Ain't She Sweet

Breathing Room

Dream a Little Dream

First Lady

Kiss An Angel

Lady Be Good

Match Me If You Can

Nobody's Baby But Mine

This Heart of Mine

Natural Born Charmer
by Susan Elizabeth Phillips
(Wm. Morrow, $24.95, PG-13) ISBN 0-06-073457-4
The message of Natural Born Charmer is that even victims of bad parenting can find a happily ever after. We’re expected to ignore the fact that these characters’ personal lives are train wrecks and years of intense therapy are probably in their future – it’s fiction so, of course, the worst problems can be solved by dancing barefoot in the grass.

Blue Bailey was raised by a succession of good-intentioned but minimally committed substitute parents. Her mother Virginia, an international peace activist, was too involved in saving the world one cause at a time to be bothered by the needs of her own child. Blue has been working in a beaver costume as a living advertisement for a lumber yard. She is stomping down the road wearing the headless costume, aiming to kill her low-life boyfriend who got her this gig when she meets...

Dean Robillard, gorgeous hunk, underwear model, and star quarterback with the Chicago Stars. Dean, a secondary character in Match Me If You Can, is driving to East Tennessee to check out renovations to the farm he’s bought as a rural, get-back-to-nature retreat. He sees a headless beaver marching down the side of the road and can’t resist pulling over to investigate. Blue who’s down to her last $18 manages to attach herself to the obviously rich Dean. In return for this, she treats him to smart-mouth conversation and an unflattering portrait that causes him some introspection. Dean decides that she will be his first houseguest when he meets up with the elusive Susan O’Hara who has been supervising the renovations. When they arrive at the farm, he discovers that Susan O’Hara is really...

April Robillard, Dean’s mother. April had been a full and active participant in the culture of sex, drugs, and rock and roll. After she became pregnant with rock superstar Jack Patriot’s child, she refused to have an abortion and got dumped. She turned on and dropped out as her life went into a tailspin into drugs, alcohol, and indiscriminate sex. She has undertaken the work on his farm in order to make amends for the misery she inflicted on him for so many years. April is only the first of Dean’s blood relations to come to the farm because arriving soon will be...

Riley Patriot, Dean’s eleven-year-old half-sister, who desperately hopes that Dean will come to her rescue. Jack has given Riley scant more fatherly attention than the nothing he gave his son Dean. Riley’s mother inflicted her daughter with her neglectful, disinterested style of mothering, and the girl has horrible self-esteem, self-image problems. Now, however, her mother has died, and Riley embarks on a dangerous journey out of desperation to seek the brother she’s never met. With so many family members already on the scene, it’s only a matter of time before...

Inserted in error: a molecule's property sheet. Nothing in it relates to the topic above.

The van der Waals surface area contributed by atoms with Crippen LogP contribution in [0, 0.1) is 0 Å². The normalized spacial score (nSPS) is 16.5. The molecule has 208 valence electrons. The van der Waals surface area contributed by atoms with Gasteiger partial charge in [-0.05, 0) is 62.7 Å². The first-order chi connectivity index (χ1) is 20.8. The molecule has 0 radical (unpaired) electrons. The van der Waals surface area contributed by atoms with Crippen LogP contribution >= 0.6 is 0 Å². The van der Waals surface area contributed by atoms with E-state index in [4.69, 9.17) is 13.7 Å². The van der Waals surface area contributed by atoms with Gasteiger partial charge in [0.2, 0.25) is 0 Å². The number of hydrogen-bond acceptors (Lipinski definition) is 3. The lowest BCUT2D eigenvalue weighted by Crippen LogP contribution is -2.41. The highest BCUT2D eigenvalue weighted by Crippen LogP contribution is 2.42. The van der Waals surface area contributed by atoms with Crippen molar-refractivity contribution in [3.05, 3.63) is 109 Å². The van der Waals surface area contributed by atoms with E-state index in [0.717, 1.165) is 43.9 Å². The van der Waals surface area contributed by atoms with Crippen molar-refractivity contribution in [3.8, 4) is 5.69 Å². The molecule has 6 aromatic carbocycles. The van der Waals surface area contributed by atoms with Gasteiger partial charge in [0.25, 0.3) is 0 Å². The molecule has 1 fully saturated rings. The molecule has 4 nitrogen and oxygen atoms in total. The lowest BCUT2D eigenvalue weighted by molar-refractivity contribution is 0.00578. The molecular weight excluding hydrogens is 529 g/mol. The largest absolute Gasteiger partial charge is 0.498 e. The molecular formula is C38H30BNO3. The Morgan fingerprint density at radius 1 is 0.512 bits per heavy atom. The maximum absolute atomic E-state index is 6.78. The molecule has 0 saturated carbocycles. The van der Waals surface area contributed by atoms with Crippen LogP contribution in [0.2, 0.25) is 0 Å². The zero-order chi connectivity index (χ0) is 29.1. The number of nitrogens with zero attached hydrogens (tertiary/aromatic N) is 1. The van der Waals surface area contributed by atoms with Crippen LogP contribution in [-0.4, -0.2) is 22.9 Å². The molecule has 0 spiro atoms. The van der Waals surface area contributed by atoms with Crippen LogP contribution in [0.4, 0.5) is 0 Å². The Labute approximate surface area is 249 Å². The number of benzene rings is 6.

Jack Patriot shows up, too. He’s been given a second chance at rectifying his years of relationship mistakes. The years of rock superstardom – the curse of too much fame, money, and eager, willing groupies – have begun to leave him dissatisfied. Staying at the farm while doing construction work gives Jack an opportunity to reassess his life. Similarly caught in the detritus of past mistakes is...

Nita Garrison, the owner of the nearby town of Garrison, whose unwillingness to agree to deed changes is keeping the town from developing its tourist potential Nita is a lonely, embittered old woman.

Over the course of the next few weeks, they’ll all start seeing things in a whole new light.

If you read the blurb on Natural Born Charmer’s dust jacket, you’ll see that the hero and heroine are Blue and Dean. (They do seem to be a good match.) If you read the book, however, you may decide that the true heroine is Riley. This is a little girl who was born into fame and fortune but grew up in an emotionally deprived environment. Her childhood was a succession of psychological insults: her talents and abilities dismissed, her weaknesses over-emphasized. In a triumph of hope over experience, Riley searches out the only person she believes might help her and one she’s never met: Dean. That’s a heroine deserving of both sympathy and admiration. We can only hope that sometime she’ll find a hero worthy of her.

As is common in Susan Elizabeth Phillips’ books, a real strength is the dialogue between characters. It helps that Blue has a smart mouth because she gets some really good lines.

She gathered up her sketch pad, along with the beer. “Bottom line, you’re a man who lives to be adored, and I don’t do adoration.”

“Who says you’re not pretty?”

“Oh, it doesn’t bother me. I have so much character that adding beauty to the mix would be greedy. Honestly, until tonight, it hasn’t been an issue. Well, except for Jason Stanhope, but that was seventh grade.”

The author infuses many scenes with humor, but these characters’ lives are so messed up there’s a melancholy undertone to Natural Born Charmer. Nevertheless, the writing is vivid and assured, and the narrative flows smoothly. Susan Elizabeth Phillips has a well-deserved reputation as an author whose books never fail to please. Her newest will not disappoint her many fans.

--Lesley Dunlap

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